Leading Change 2016-17

Communities In Action

THANK YOU! You have helped improve people's lives through community-led action in 2016-17!
Scroll down to see how your generous gifts were spent and meet the people you've supported. Or download the full version of this year's Annual Report.


Total expenditures 2016


A pie chart showing 80% of expenditures going to programs, 15% going to Fundraising and 5% to administration


Pie chart showing the source of funds with 46.7% coming from Institutional funding, 45.3% coming from Individuals & corporations, 7.8% from Foundations and 0.2% from Other.


Pie chart showing 75% of the program expenditure is spent on Food Security programs, 13% on Capacity Building programs, 9% on Education programs and 3% on Other programs.


You are the key to unlocking children’s potential through community-led action in Canada and around the world.

Focus on children and youth

Your investment supports healthy child and youth development through programs that improve food security, nutrition and access to early childhood and primary education.

Community-led action

You are empowering people to build their own self-sustaining, resilient and vibrant communities. The actions that communities themselves identify and work towards are always the most effective.

In Canada and around the world

The UN’s Sustainable Development Goals apply to all people everywhere. Your support is crucial to expand our impact for the most vulnerable populations in Canada and overseas.

Meet these community change leaders

You … and the people you’ve supported … are creating better lives for their families and their communities.


Dawud and Misku have benefited from MILEAR'S GENDER EQUALITY TRAINING

“We have a good life now. Gender equality was the most important thing we learned,” said Dawud, acknowledging that it hadn’t always been this way. “I never helped my wife. The food in our home was not good. We used to be sad in the market when we couldn’t buy any food or clothes for the children.”

Our lives have been transformed.

Dawud and his wife, Misku, learned how to understand and overcome the cultural stigma attached to helping each other in traditional men’s or women’s work. Dawud now collects firewood, cleans, fetches water, and takes care of the children while Misku participates in farming activities. This traditional role reversal has led to significant improvements in their family’s lives.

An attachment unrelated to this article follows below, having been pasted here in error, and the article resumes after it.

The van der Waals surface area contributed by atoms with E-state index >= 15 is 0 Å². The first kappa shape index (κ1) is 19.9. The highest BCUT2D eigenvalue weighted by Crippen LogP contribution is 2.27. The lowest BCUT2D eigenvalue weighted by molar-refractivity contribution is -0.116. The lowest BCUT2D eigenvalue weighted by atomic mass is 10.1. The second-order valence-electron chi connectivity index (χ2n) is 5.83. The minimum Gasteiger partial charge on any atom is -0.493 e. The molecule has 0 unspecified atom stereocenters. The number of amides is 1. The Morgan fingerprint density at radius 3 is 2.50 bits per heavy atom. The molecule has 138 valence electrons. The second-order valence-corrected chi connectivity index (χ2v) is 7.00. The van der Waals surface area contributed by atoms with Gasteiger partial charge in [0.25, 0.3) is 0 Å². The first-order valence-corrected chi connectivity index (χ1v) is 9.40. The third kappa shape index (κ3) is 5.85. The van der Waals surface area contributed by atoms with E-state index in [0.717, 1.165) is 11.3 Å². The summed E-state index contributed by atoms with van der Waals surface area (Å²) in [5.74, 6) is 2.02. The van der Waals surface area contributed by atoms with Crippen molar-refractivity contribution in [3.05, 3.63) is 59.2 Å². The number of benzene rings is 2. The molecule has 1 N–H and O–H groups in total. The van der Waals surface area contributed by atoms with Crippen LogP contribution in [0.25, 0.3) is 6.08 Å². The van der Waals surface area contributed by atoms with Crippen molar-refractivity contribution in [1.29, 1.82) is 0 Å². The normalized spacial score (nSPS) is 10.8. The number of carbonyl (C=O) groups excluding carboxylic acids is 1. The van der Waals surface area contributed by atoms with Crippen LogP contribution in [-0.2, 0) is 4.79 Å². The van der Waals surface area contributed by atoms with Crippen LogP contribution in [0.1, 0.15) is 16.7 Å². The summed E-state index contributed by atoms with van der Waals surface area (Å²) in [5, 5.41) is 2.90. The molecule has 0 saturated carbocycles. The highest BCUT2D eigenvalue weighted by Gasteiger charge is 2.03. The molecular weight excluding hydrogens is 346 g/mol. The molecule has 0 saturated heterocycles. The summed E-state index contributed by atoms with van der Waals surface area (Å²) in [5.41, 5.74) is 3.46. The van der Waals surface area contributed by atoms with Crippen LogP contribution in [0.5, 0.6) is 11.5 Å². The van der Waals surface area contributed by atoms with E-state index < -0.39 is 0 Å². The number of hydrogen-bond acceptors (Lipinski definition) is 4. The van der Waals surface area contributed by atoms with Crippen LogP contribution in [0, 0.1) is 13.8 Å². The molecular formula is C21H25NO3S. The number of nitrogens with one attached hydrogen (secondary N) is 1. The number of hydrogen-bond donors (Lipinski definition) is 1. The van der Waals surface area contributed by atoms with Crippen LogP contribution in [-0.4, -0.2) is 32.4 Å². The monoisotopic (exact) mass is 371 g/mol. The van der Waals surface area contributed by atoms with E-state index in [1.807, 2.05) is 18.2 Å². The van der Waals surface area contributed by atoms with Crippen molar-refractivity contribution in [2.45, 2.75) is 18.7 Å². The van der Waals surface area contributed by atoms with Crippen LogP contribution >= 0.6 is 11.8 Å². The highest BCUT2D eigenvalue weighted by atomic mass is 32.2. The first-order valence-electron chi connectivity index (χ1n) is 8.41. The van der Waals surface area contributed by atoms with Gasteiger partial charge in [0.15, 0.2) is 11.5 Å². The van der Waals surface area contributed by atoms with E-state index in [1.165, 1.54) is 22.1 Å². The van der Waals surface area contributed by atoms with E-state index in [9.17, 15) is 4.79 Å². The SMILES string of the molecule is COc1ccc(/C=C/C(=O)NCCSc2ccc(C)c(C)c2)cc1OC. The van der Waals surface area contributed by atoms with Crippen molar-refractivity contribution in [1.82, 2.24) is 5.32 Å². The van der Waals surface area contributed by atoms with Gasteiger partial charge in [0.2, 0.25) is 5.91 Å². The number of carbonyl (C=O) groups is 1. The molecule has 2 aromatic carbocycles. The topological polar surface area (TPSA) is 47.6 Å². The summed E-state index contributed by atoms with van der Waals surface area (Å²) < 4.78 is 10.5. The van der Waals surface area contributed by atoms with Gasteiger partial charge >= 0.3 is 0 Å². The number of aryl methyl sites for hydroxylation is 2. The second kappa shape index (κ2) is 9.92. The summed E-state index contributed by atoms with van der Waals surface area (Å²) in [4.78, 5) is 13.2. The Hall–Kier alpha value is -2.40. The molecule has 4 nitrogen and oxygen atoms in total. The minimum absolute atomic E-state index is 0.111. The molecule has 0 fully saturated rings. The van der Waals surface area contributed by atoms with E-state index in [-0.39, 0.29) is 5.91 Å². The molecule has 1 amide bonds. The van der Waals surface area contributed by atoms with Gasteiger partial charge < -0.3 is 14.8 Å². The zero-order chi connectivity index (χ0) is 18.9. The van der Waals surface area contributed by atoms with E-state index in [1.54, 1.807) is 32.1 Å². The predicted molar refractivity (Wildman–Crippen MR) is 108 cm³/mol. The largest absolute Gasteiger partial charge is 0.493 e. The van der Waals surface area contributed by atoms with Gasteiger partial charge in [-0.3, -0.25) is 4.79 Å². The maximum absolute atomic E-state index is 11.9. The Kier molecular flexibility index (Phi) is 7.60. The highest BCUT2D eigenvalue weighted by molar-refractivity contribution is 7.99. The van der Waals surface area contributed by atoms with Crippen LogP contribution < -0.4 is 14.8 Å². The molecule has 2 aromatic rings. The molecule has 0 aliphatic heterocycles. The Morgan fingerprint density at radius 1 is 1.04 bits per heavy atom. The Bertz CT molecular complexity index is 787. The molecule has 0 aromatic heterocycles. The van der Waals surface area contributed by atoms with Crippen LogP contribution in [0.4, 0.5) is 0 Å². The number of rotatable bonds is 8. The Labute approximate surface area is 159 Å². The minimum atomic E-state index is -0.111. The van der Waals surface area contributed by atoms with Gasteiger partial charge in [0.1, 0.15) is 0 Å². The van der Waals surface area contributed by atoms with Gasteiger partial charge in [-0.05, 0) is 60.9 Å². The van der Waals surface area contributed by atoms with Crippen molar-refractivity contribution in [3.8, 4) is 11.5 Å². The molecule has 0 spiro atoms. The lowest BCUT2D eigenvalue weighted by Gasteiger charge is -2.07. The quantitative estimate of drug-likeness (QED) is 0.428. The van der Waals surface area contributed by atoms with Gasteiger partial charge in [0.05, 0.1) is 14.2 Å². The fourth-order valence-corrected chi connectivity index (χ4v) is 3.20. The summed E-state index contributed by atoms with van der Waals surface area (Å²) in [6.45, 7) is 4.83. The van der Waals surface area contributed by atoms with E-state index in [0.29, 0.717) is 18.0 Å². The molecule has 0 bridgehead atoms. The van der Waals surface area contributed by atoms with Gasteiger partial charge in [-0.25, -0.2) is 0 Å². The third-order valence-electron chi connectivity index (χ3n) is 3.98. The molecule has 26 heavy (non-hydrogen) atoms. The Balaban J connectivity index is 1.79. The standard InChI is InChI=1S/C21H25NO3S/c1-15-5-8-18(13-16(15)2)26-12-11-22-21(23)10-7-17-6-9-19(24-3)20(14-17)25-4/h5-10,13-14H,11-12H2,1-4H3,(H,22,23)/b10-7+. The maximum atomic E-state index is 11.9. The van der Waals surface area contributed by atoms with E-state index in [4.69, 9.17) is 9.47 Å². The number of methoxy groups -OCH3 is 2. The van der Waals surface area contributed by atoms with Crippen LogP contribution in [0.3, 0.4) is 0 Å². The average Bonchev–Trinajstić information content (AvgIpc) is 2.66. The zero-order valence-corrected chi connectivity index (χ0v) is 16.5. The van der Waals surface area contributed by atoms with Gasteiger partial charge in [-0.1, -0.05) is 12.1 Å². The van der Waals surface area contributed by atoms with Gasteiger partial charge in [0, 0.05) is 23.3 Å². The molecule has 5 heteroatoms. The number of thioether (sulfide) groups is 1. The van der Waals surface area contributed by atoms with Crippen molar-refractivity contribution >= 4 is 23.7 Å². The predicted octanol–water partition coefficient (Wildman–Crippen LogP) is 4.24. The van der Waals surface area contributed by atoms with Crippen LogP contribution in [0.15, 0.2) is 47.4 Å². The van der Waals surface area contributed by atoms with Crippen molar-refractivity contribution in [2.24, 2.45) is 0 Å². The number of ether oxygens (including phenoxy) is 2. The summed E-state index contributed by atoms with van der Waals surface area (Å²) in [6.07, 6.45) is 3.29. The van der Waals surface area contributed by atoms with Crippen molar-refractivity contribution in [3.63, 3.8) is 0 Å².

They take pride in their well-kept home, their goats and chickens, and especially their children who are in school and well-fed. “Now we help one another. We have a good income and we don’t worry about our children,”

Despite drought, people are living better lives in Ethiopia’s Eastern Amhara Region. Your support is:
  • Improving farmers’ abilities to produce nutritious food year round
  • Helping create more stable incomes from diversified sources
  • Unleashing innovation and entrepreneurialism among the area’s smallholder farm families


Augustina and her husband are feeding their children all year round
thanks to learning about DRY SEASON GARDENING.

RESULT’s support for dry-season gardening has been a life and family-saver for many smallholder farmers, including Augustina Dabuoh.

Working with my husband in the garden keeps us together and strengthens our love.

Augustina became involved in RESULT’s dry season gardening program when she and her husband learned it could help keep him from leaving the family to seek work far from home. These periods were becoming longer and harder for Augustina and her family, as the impacts of climate change have been delaying rains and leading to more crop failures.

Augustina received a water pump and was taught how to grow produce in her garden more efficiently. She also received drought-tolerant seeds, fertilizers, and fencing materials to keep animals out. Augustina is earning additional income and is now able to feed her children nutritious meals from the vegetables she grows.

Thank you! You’re helping Ghana’s smallholder farm families reap healthy harvests all year long.

They are:

  • Producing more food
  • Generating higher, more stable incomes from diversified sources
  • Becoming more resilient to climate change impacts
  • Including more women in community development, agriculture, and income generation activities


Caring Canadians like you have supported 160,000 people through the MILEAR and RESULT projects.

The $7.64 million MILEAR (Market-Led Improved Livelihoods in Eastern Amhara Region) project is currently in its final year. MILEAR is helping smallholder farmers, experiencing the worst drought in 50 years, to boost their crop yields and family incomes, and lift themselves out of poverty.